The Changing Demographics Of The Global Economy v. There has been a drastic change

The Changing Demographics Of The Global Economy v. There has been a drastic change in the demographics of the world economy in the last 30 years Four trends are important: vthe Changing World Output and World Trade Picture. vthe Changing Foreign Direct Investment Picture vthe Changing Nature of the Multinational Enterprise vthe Changing World Order

The Changing World Output and World Trade Picture v. In 1960, the United States

The Changing World Output and World Trade Picture v. In 1960, the United States accounted for over 40% of world economic activity v. By 2006, the United States accounted for less than 20% of world economic activity v. A similar trend occurred in other developed countries v. The share of world output accounted for by developing nations is rising and is expected to account for more than 60% of world economic activity by 2020 v The World Bank has estimated that with the current prevailing situation, the Chinese economy could be larger than the US by 2020 while the economy of India will approach to that of Germany.

The Changing World Output and World Trade Picture Table 1. 2: The Changing Demographics

The Changing World Output and World Trade Picture Table 1. 2: The Changing Demographics of World GDP and Trade

The Changing Foreign Direct Investment Picture v. In the 1960 s, U. S. firms

The Changing Foreign Direct Investment Picture v. In the 1960 s, U. S. firms accounted for about two-thirds of worldwide FDI flows v. Today, the United States accounts for less than one-fifth of worldwide FDI flows v. Other developed countries have followed a similar pattern v. In contrast, the share of FDI accounted for by developing countries has risen from less than 2% in 1980 to almost 12% in 2005 v. Developing countries, especially China, have also become popular destinations for FDI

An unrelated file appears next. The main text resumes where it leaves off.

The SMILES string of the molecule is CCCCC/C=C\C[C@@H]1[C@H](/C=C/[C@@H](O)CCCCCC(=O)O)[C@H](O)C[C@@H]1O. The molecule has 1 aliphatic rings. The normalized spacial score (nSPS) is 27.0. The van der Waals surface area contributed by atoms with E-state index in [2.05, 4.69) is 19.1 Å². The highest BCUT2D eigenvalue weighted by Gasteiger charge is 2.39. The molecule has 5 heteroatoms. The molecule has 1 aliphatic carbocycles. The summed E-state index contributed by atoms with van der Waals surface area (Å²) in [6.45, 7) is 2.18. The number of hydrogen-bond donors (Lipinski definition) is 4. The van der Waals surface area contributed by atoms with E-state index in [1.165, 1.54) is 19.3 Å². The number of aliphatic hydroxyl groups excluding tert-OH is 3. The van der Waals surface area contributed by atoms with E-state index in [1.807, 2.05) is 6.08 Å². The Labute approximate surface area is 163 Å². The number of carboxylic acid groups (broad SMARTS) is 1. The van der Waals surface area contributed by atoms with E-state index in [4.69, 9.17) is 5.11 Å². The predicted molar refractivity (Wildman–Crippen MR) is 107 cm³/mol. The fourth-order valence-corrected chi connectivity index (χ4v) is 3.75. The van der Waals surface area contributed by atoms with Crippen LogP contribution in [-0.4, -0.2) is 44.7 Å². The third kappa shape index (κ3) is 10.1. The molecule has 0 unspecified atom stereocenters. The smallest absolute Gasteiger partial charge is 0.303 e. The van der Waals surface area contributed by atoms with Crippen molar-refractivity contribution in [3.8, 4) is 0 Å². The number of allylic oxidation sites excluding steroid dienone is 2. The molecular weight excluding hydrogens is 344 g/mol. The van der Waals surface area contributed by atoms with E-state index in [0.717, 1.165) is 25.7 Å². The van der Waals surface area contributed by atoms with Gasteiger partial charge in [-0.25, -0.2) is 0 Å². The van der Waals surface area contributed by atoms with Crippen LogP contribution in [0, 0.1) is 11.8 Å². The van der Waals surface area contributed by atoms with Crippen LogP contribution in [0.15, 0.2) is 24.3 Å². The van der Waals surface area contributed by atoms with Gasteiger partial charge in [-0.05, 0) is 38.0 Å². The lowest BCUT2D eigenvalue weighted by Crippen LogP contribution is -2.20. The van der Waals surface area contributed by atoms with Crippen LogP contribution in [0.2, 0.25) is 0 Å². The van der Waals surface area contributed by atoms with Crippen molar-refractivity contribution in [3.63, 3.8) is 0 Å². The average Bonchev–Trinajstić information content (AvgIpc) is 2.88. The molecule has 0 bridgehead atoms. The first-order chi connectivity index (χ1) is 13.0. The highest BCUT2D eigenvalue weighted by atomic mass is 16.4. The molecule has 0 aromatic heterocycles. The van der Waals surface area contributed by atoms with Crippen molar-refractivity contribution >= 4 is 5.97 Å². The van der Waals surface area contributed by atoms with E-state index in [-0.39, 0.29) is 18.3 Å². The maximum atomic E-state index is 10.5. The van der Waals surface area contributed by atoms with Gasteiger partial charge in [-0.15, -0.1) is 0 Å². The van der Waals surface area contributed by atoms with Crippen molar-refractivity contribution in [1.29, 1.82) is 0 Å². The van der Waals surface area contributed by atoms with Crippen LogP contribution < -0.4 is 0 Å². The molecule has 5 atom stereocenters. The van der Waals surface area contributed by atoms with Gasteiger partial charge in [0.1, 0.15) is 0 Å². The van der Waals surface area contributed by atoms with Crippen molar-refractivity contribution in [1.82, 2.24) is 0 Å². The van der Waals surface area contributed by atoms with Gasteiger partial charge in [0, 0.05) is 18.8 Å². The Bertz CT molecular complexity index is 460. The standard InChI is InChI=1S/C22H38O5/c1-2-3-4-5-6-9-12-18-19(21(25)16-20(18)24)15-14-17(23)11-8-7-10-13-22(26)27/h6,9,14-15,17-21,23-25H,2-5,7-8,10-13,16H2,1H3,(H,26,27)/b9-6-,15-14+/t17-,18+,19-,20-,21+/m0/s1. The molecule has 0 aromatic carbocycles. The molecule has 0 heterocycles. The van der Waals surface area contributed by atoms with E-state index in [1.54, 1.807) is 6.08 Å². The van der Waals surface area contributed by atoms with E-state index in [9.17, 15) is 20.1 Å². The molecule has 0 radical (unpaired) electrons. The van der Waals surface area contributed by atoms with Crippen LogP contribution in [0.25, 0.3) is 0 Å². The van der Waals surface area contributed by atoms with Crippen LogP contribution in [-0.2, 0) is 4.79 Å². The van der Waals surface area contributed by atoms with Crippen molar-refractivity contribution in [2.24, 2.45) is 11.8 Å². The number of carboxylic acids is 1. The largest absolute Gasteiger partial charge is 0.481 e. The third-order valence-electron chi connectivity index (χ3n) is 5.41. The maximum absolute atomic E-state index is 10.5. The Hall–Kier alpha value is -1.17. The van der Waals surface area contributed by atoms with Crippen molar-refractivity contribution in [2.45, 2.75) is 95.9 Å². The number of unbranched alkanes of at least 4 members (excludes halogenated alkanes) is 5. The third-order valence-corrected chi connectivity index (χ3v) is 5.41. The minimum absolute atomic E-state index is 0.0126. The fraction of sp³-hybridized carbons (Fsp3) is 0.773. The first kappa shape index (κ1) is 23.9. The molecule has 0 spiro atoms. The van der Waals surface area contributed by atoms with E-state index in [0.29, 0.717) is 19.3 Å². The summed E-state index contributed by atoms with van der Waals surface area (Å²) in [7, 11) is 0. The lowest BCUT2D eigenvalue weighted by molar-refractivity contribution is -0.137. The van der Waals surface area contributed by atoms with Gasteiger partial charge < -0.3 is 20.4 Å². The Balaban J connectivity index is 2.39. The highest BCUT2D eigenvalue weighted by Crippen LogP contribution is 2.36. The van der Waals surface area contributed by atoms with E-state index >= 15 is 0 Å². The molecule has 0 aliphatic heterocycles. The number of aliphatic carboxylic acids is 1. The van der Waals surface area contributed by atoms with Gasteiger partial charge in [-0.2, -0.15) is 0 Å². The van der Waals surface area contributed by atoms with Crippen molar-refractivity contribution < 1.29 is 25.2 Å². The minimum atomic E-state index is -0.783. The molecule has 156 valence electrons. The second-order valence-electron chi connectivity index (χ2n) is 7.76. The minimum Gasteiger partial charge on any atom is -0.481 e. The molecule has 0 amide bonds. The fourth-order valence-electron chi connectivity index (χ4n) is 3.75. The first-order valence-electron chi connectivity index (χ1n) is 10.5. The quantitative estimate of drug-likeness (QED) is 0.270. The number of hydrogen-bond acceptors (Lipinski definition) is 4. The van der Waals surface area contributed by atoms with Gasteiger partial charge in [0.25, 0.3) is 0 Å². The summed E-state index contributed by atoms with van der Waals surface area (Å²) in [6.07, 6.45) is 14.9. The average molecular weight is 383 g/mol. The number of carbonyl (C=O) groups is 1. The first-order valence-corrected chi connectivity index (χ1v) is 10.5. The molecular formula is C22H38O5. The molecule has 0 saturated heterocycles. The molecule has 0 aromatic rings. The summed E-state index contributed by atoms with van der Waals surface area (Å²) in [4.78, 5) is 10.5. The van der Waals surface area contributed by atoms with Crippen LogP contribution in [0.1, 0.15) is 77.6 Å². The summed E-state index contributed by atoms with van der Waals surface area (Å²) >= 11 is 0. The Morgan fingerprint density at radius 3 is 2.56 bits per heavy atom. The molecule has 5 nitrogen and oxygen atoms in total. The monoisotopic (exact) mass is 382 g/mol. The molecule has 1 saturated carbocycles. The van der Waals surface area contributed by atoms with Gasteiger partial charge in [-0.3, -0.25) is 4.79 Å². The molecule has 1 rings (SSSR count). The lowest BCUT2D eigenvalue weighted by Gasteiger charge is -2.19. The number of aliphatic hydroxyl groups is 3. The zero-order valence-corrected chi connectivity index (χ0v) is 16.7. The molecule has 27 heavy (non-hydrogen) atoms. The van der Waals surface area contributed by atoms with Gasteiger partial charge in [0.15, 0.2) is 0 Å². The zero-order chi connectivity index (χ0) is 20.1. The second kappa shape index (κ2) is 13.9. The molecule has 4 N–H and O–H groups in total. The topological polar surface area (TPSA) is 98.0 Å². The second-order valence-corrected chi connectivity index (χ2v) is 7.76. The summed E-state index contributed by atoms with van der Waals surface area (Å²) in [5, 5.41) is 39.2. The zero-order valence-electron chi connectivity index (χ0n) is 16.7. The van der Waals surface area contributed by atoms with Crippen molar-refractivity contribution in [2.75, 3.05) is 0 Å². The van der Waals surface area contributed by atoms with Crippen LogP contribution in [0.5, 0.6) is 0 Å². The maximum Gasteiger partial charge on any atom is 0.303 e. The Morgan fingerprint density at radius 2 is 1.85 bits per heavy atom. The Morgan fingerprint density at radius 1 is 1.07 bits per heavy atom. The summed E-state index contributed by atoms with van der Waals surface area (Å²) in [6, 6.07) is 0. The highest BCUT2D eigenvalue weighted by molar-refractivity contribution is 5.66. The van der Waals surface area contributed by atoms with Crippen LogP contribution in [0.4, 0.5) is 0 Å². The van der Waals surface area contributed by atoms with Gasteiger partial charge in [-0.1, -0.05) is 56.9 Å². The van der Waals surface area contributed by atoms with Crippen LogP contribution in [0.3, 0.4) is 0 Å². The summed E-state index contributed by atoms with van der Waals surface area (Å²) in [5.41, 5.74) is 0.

The Changing Foreign Direct Investment Picture Figure 1. 2: Percentage Share of Total FDI

The Changing Foreign Direct Investment Picture Figure 1. 2: Percentage Share of Total FDI Stock 1980 -2005

The Changing Foreign Direct Investment Picture Figure 1. 3: FDI Inflows 1988 -2006

The Changing Foreign Direct Investment Picture Figure 1. 3: FDI Inflows 1988 -2006

The Changing Nature Of The Multinational Enterprise v. A multinational enterprise (MNE) is any

The Changing Nature Of The Multinational Enterprise v. A multinational enterprise (MNE) is any business that has productive activities in two or more countries v. Since the 1960 s, - there has been a rise in non-U. S. multinationals, - and a growth of mini-multinationals v. According to UN data, 100 largest are still in the hands of developed economies v Except three from developing economies - Hutchison Whampoa from Hong Kong, China (16 th) - Singtel of Singapore (70 th ) - CEMEX of Mexico (87 th)